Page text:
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Girl Scout Troop 30315
(Fargo, North Dakota)
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What Are "S.W.A.P.S." And Why Are They Important?


"Special Whatchamacallits Affectionately Pinned Somewhere" 


"Shared With A Pal"

What are SWAPS?
A SWAP is a handmade craft that Girl Scouts give or trade with other Girl Scouts as a special remember me gift. S.W.A.P.S. can be simple or complex, cheap or expensive, whatever the maker desires. SWAPS are usually an inch to two inches in size. It is not necessary to spend a lot of money on S.W.A.P.S. Many people make them out of scraps or natural materials. Most S.W.A.P.S. are made with pins attached so they can be pinned onto a camp shirt or hat. S.W.A.P.S. are little things that girls and leaders make to trade with each other at county or national events. S.W.A.P.S. do not have to be pins. They can be bracelets, necklaces, council patches, event patches, or other small items. S.W.A.P.S. should NOT contain edible food. Food items can't be kept as keepsakes and they attract bugs and critters when outdoors.

The girls and leaders "S.W.A.P." these tokens with new friends they make at various events such as wider opportunities and national meetings. S.W.A.P.S. are made and given to promote friendship and to make new friends. Swapping allows us to share our handiwork with other scouts and to bring back a memento of a special occasion.

Planning and making SWAPS: Swaps should be hand made. Store bought things take away from the concept of the gift. Each girl should decide how many S.W.A.P.S. she wants to trade. She may make them all the same, or make every one different. S.W.A.P.S. can be made during part of a troop meeting, during a special meeting called for the purpose of making S.W.A.P.S., or with examples shown at the meeting, with the S.W.A.P.S. to be made by the girls at home. If you are making S.W.A.P.S. in your troop, give the girls an assortment of beads, small wooden shapes, paints, markers, ribbons, felt, chenille stems, and let their imaginations go wild. It is a good idea for the Leader to have several SWAPS samples on hand as an example for those girls who cannot think of a single thing to make. S.W.A.P.S. usually tell something about the person who made it or about the area or region that they are from. They can also represent the theme of an activity or event. S.W.A.P.S. are usually only an inch or two in size. Instruct the girls to create their S.W.A.P.S. with a safety pin attached or some way of wearing the swap. If you are attending an event as a troop, encourage each girl to make a different SWAP. This will prevent an overabundance of your SWAPS.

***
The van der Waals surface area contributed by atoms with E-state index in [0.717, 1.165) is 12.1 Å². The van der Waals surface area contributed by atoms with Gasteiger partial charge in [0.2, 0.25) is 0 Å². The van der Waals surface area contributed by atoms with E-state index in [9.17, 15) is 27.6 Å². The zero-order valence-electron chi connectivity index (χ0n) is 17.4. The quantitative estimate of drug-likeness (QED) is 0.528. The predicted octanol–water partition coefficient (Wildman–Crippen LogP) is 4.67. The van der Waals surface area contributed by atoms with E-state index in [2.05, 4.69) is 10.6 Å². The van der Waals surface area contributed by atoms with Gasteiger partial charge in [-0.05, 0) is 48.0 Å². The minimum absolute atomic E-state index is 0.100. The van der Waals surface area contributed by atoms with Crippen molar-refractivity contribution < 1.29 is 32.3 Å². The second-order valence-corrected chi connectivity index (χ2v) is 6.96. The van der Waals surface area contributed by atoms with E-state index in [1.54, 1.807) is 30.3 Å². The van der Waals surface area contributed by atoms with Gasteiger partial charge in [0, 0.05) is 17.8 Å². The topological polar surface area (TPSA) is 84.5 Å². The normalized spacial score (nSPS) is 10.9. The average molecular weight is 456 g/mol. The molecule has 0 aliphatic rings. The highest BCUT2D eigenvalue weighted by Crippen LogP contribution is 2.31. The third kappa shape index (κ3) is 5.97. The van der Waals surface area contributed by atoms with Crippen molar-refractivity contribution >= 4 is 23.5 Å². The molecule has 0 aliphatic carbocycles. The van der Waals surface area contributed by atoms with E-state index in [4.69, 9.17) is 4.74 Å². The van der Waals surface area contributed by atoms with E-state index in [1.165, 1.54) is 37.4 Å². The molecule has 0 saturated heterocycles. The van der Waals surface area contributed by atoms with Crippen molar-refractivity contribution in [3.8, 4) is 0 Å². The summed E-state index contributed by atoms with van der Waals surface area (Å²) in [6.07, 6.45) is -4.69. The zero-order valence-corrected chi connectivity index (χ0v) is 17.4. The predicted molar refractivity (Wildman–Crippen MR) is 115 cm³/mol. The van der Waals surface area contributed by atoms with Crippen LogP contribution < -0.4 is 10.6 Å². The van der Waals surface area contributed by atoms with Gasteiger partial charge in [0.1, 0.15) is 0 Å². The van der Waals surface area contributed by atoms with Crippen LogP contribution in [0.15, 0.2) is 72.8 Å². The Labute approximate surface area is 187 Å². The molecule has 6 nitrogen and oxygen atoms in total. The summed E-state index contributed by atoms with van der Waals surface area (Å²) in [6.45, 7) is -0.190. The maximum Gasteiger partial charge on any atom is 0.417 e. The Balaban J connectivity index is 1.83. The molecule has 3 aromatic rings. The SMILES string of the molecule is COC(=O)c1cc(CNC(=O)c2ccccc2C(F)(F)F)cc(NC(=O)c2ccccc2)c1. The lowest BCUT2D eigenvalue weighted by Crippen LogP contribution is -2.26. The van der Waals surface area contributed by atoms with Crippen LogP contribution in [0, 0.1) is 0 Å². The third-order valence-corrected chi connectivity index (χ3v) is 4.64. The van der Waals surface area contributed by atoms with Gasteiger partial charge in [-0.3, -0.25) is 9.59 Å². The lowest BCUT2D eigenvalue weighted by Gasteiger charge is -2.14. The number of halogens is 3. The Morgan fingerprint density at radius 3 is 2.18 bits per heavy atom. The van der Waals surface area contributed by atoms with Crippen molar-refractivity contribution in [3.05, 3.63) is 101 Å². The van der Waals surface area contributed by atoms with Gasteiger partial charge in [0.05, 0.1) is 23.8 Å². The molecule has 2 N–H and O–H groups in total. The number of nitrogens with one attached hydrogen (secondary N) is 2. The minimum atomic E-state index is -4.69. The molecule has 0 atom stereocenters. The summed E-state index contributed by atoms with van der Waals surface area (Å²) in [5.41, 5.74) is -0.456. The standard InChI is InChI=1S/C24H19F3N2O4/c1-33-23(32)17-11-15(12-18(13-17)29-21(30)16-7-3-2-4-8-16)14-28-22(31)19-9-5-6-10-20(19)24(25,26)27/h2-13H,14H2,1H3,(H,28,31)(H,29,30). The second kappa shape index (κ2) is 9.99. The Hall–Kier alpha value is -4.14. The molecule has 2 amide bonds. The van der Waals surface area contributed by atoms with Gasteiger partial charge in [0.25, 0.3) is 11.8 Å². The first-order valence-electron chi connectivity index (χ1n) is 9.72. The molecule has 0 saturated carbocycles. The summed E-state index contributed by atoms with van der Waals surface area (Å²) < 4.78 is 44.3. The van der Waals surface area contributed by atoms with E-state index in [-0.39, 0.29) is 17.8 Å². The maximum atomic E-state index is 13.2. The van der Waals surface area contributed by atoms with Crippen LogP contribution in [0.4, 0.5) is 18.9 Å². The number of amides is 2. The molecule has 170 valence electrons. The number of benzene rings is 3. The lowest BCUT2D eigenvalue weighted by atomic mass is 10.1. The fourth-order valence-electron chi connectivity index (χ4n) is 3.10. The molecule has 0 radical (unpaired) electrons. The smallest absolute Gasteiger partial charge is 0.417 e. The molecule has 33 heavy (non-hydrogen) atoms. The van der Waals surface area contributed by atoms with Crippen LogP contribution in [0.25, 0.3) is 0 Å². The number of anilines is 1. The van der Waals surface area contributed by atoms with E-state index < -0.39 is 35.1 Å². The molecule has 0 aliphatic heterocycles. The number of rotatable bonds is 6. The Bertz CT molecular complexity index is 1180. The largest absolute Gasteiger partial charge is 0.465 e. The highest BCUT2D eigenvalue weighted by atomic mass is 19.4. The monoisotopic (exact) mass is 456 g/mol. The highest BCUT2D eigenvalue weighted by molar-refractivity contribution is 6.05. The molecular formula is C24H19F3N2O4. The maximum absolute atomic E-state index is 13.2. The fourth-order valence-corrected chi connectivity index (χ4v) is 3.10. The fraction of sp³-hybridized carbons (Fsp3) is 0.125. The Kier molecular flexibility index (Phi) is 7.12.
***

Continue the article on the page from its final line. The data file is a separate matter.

Wearing and Displaying SWAPS: S.W.A.P.S. are traditionally pinned on a S.W.A.P.S. hat. This hat could be part of your troop identification. Perhaps matching painter's caps in your troop color. Some troops use lanyards to hang their SWAPS on. Never wear SWAPS on the front of your Girl Scout Uniform.

Other Neat things to do with SWAPS which may apply towards badges and patches: Make a display or scrapbook for Wider Ops night or troop visits. Put the swaps in a memory box or shadow box. Make a quilt. Give the swaps away with your thank-you letters to sponsors and folks who helped you go on your wider op. Attach pins and patches on a hat or jacket. Start a council "best of swaps" collection display and donate to your Council. Ask your leader to set up an on-line exchange and start an All 50 State SWAPS collection.